N. Korea claims S. Koreans are “committing suicide everyday”

14 10 2013

suicide-korea(NK News, by OLIVER HOTHAM , OCTOBER 3, 2013) North Korean state media labeled a Korea Institute for National Unification paper on human rights as an anti-DPRK “smear campaign” on Thursday, claiming that South Korea’s own human rights record is so poor that citizens there commit suicide everyday.

Pyongyang’s response to the White Paper on Human Rights in North Korea 2013 quoted a spokesperson from the DPRK Association for Human Rights Studies, who described the report as “slandering the dignity and social system in the DPRK” and alleged that the publication of the paper was “politically-motivated”.

“It is preposterous and ridiculous for the worst human rights abusers, who reduced south Korea to a tundra of human rights, a veritable hell on earth, to talk about “human rights” in the north,” the spokesman was quoted by North Korean media as saying.

North Korea’s strident response goes on to argue that South Korea has returned to the “Yusin” era of 1972 to 1981, when the late Park Chung-hee and his successors used a state of emergency to crush dissent and quell social unrest.

The white paper was published by the South Korean government funded Korea Institute for National Unification, an organization that publishes annual reports “on human rights and humanitarian issues including human rights of North Korean citizens, defectors, South Korean Prisoners of War (POWs), abducted South Koreans held in North Korea, and separated families”.

Dr Leonid Petrov of the Australia National University in Canberra told NK News that “it is…pointless to call upon Kim’s regime in North Korea to observe [the Universal Declaration of Human Rights] now”.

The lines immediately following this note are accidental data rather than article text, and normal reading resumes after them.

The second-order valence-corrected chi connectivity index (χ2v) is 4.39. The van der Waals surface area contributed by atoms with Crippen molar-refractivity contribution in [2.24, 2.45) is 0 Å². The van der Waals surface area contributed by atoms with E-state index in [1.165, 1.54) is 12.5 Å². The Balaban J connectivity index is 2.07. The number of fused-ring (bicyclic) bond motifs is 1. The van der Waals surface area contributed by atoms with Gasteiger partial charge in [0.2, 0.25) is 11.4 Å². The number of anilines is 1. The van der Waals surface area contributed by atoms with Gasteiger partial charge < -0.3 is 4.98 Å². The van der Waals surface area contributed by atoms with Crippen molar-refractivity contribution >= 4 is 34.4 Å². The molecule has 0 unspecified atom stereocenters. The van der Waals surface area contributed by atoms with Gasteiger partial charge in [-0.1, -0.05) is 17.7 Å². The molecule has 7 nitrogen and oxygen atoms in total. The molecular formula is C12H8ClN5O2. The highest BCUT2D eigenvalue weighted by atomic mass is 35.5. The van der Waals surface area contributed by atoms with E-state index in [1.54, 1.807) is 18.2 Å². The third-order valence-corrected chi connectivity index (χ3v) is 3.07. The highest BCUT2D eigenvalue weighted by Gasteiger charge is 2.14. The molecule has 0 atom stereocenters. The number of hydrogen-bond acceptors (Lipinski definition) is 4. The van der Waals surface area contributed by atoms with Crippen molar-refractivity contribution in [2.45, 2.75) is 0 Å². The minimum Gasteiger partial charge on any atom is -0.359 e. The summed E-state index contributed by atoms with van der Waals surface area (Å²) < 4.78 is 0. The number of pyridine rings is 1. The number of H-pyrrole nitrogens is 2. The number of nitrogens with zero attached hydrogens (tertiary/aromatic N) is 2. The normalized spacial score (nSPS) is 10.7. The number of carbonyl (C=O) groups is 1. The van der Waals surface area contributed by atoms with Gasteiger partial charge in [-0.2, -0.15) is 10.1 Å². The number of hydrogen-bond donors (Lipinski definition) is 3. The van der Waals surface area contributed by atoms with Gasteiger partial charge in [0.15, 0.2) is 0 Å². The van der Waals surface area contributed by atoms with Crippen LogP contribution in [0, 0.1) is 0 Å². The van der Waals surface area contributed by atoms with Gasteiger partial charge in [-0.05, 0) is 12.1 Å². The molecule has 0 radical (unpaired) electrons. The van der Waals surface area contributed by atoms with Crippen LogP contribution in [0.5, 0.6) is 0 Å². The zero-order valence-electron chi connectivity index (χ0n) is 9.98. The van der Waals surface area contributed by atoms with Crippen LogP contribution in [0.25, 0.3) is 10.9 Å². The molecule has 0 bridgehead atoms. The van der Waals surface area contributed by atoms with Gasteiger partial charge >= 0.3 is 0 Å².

“Dictatorships turn “human rights” into invective used for attacking foreign critics and praise themselves as peace-loving and good-willed “peoples’ democracies. “Despite of all rhetoric the DPRK remains a feudal satrapy based on the slave-ownership and fear that make the ideas of humanism and freedom ephemeral,” Petrov explained.

North Korea’s response to the white paper comes as the Korea Central News Agency reported on Tuesday that two North Koreans who had re-defected to the north blamed a low standard of living and “deception” by South Korea as reasons for making their decision…

See the full text of this article here…

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North Korea criticises ‘reptile media’ for saying Kim Jong-un ordered executions

24 09 2013

NK public-execution(by Tania Branigan in Beijing and Justin McCurry in Tokyo, www.theguardian.com, 23 September 2013)